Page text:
Touratech flip-up adventure helmet arrives

Touratech Aventuro Mod Compañero flip-up adventure helmet

The Touratech Aventuro Mod Companero2 flip-up adventure helmet is one of the first Euro-approved helmets imported to Australia under new, relaxed helmet laws.

It’s not the first flip-up adventure helmet in the world. That honour goes to the Caberg Tourmax.

Caberg Tourmax
Caberg Tourmax

But it’s one of the first UNECE 22.05 helmets imported since all states and territories, except WA and SA, have allowed the helmets to be bought and worn without separate Australian approval.

The other two states are expected to fall into line soon.

Meanwhile, adventure specialist Touratech of Germany, have joined forces with fellow countryman Schuberth helmets, to produce this flip-up adventure helmet.

It’s certainly not cheap at $1261 (plus delivery cost) compared with the Caberg at less than half the price.

Modular helmets are versatile because they allow riders to take photos, talk to mates and sometimes even fill their bike’s tank without having to take off their helmet.

Now adventure riders can enjoy the versatility of a flip-up design that many touring riders have been enjoying for years.

The Aventuro helmet was designed by Touratech’s Bart van den Bogaard and numerous parts were supplied by the adventure specialists and TT-3D, its plastics competence centre.

The Aventuro Mod uses the same basic structure as the C3Pro flip-up helmet, but features numerous detail enhancements.

The helmet shell is made of special glass fibre laminate, a technology developed by Schuberth to produce glass fibre reinforced plastics that combine high strength with low weight.

It features an anti-fog, distortion-free visor that meets European “class 1 optics” standards, a continuously adjustable sun visor, washable Coolmax liner, goggle strap holder at the back, ratchet chin strap, detachable chin wind guard and aerodynamically optimised helmet shield – with cover caps included – that can be fitted without tools.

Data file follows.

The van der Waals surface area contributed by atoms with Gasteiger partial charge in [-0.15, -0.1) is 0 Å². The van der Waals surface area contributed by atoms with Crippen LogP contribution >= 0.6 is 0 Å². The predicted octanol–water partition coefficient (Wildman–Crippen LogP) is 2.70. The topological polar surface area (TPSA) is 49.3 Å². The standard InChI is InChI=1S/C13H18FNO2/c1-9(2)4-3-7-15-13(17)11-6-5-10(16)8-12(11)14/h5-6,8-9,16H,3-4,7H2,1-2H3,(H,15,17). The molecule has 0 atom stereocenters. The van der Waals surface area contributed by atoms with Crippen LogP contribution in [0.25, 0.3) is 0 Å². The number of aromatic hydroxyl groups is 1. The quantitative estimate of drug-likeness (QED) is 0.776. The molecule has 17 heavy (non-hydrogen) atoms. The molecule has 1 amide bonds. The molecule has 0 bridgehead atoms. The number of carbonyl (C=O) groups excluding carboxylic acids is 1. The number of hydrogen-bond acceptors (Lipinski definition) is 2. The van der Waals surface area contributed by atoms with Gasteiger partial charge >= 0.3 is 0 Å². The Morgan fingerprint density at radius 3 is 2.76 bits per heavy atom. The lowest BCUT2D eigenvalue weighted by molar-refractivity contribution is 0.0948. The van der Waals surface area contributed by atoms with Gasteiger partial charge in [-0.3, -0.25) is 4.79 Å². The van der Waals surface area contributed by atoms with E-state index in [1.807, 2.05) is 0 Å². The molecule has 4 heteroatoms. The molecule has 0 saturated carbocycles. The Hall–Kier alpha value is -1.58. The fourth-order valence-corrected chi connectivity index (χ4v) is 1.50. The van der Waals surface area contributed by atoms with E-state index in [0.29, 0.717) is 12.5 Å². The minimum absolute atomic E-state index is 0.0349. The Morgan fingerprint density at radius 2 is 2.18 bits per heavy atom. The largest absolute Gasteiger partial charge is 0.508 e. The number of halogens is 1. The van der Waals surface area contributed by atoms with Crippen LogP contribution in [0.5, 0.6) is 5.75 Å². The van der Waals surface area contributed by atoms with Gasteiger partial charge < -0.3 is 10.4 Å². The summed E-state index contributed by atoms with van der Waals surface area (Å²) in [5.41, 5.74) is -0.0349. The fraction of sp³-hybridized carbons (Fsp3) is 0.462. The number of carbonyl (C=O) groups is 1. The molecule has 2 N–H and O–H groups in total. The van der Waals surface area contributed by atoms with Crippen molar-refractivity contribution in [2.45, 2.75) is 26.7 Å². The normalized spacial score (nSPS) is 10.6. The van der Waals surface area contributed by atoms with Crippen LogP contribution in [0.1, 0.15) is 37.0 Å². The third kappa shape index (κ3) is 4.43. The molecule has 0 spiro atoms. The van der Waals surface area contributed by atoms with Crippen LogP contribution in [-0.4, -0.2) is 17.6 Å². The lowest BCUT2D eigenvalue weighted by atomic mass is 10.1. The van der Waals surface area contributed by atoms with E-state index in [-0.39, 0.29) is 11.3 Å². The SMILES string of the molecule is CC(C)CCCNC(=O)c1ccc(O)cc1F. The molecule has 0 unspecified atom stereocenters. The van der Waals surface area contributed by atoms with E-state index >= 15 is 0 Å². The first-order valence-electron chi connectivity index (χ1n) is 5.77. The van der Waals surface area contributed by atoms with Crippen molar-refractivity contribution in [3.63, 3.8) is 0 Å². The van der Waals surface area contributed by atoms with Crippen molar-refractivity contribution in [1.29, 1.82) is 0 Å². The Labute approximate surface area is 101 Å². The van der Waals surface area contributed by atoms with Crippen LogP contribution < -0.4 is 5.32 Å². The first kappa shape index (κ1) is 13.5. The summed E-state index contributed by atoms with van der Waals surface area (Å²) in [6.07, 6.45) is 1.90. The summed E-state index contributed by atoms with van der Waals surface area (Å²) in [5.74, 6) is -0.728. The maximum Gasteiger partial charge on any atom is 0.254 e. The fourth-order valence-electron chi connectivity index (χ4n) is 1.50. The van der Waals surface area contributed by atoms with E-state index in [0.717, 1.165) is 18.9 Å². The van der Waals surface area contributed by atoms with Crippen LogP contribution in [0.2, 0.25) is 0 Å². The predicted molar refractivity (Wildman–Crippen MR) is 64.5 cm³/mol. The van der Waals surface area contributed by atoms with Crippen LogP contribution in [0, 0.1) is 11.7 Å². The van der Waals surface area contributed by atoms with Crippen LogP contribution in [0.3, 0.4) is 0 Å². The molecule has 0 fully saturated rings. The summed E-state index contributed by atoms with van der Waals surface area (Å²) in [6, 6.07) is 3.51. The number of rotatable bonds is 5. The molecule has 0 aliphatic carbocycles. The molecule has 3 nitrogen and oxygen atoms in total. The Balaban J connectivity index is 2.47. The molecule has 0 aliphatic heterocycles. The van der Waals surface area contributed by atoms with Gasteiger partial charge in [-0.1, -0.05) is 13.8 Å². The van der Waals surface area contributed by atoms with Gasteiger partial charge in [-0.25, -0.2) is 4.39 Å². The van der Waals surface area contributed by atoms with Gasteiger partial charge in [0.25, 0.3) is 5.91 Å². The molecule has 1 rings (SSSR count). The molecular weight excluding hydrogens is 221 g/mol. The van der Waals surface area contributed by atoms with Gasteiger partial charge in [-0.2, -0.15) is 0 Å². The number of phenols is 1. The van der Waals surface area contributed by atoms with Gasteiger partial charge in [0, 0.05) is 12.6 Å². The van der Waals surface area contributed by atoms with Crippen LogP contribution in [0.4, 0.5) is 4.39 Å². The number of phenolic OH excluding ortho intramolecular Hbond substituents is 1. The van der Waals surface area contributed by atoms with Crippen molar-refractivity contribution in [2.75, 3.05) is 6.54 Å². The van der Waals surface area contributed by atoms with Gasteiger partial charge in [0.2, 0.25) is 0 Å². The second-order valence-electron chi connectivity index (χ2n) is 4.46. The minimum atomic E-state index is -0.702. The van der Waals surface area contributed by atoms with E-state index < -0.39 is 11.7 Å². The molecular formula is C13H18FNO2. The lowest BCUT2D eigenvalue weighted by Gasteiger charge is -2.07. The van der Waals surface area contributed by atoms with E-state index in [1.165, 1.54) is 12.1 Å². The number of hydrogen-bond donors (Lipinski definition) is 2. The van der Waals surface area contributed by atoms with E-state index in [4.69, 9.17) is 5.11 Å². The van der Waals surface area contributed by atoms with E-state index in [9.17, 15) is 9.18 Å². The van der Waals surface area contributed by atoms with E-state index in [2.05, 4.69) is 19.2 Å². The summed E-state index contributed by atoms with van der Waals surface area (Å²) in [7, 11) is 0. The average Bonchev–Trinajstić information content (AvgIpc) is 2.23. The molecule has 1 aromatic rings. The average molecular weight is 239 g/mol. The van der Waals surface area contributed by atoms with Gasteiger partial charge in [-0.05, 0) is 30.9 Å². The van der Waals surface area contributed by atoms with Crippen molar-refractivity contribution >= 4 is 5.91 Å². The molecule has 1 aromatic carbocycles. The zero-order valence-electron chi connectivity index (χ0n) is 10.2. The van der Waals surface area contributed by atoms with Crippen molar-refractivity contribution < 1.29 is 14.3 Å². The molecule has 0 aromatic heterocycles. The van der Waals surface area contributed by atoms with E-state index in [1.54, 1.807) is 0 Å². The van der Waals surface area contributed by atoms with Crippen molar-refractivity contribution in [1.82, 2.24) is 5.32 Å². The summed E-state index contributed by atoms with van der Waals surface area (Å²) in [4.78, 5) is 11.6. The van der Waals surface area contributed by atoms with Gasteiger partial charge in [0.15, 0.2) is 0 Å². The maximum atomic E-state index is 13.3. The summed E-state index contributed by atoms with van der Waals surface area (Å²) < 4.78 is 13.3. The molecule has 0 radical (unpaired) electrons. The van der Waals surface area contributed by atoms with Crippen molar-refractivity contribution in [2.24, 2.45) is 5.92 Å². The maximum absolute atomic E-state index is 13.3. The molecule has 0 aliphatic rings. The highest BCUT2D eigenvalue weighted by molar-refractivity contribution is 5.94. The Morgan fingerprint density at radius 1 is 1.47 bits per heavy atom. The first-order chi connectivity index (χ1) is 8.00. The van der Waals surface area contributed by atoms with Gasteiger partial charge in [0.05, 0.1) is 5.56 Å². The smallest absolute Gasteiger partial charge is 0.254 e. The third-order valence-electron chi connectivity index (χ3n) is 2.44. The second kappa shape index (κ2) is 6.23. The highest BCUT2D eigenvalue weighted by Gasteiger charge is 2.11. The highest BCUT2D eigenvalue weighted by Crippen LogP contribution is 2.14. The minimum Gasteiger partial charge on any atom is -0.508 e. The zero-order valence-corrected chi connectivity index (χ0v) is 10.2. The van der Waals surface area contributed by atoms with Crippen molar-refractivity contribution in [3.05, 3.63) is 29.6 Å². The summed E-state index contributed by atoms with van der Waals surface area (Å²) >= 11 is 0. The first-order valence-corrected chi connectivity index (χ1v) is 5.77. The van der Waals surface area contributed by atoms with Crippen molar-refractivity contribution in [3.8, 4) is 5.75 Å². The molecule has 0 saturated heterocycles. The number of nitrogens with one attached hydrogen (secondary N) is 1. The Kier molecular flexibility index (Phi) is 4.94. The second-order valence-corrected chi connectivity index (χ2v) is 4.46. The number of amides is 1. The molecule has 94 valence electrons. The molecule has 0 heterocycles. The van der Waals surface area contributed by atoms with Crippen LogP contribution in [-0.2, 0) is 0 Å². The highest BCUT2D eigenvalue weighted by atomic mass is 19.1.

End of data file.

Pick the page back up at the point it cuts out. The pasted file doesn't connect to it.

Touratech Aventuro Mod Compañero flip-up adventure helmet

The peak has a memory function so when the chin section is flipped up, it remembers the position it was set to and then rebounds to the rider’s chosen position when the helmet is closed.

Touratech claims it has optimal cooling with larger air inlets and improved ventilation.

It comes in seven sizes (XS to 3XL) and colour variants, and is ready for fitting Schuberth’s SRC-System C3Pro Bluetooth communications.


  1. You mention that “Modular helmets are versatile because they allow riders to take photos, talk to mates and sometimes even fill their bike’s tank without having to take off their helmet.”
    I like modular helmets for those reasons and I like not having to take it off when filling up, but probably every owner of a modular helmet who has tried to fill up has been hassled or refused service until they take them off. Two things, I don’t know the law in other countries but here it is not illegal to wear your helmet even into a bank although I wouldn’t recommend it.
    It is however perfectly legal for any business to refuse service if you don’t remove your helmet.
    To those who insist on having you remove a modular helmet I say this, Helmets are expensive an a legally required piece of safety equipment that can be severely damaged if dropped requiring replacement. If you insist on the removal of helmets you need to provide a safe place to put them both at the pumps and at the counter failure to do so renders you liable for the replacement cost of the helmet. And remember motorbike riders are not all penniless students or such some are CEO’s etc and can order a boycott of any place where they get poor service.

    1. Hi Al,
      I couldn’t agree more with you about service stations not providing somewhere to put your helmet.
      Most times, there is an ad on top of the bowser preventing you from leaving your helmet there, so you have to place it on the bin!
      They have a hide to call themselves a “service” station if they don’t even provide the service of somewhere to put your helmet.
      I feel an article coming on …

      1. Here here. Myself and club have boycotted a servo in a village we regularly ride through because the owner insisted we remove helmets on the basis of when a man walks inside a house he removes his hat. It didn’t wash with us and our female riders so his loss was the other servos gain.
        It’s a silly rule and discriminates against motorcyclists assuming we are more crooked than people wearing sunglasses and hats.

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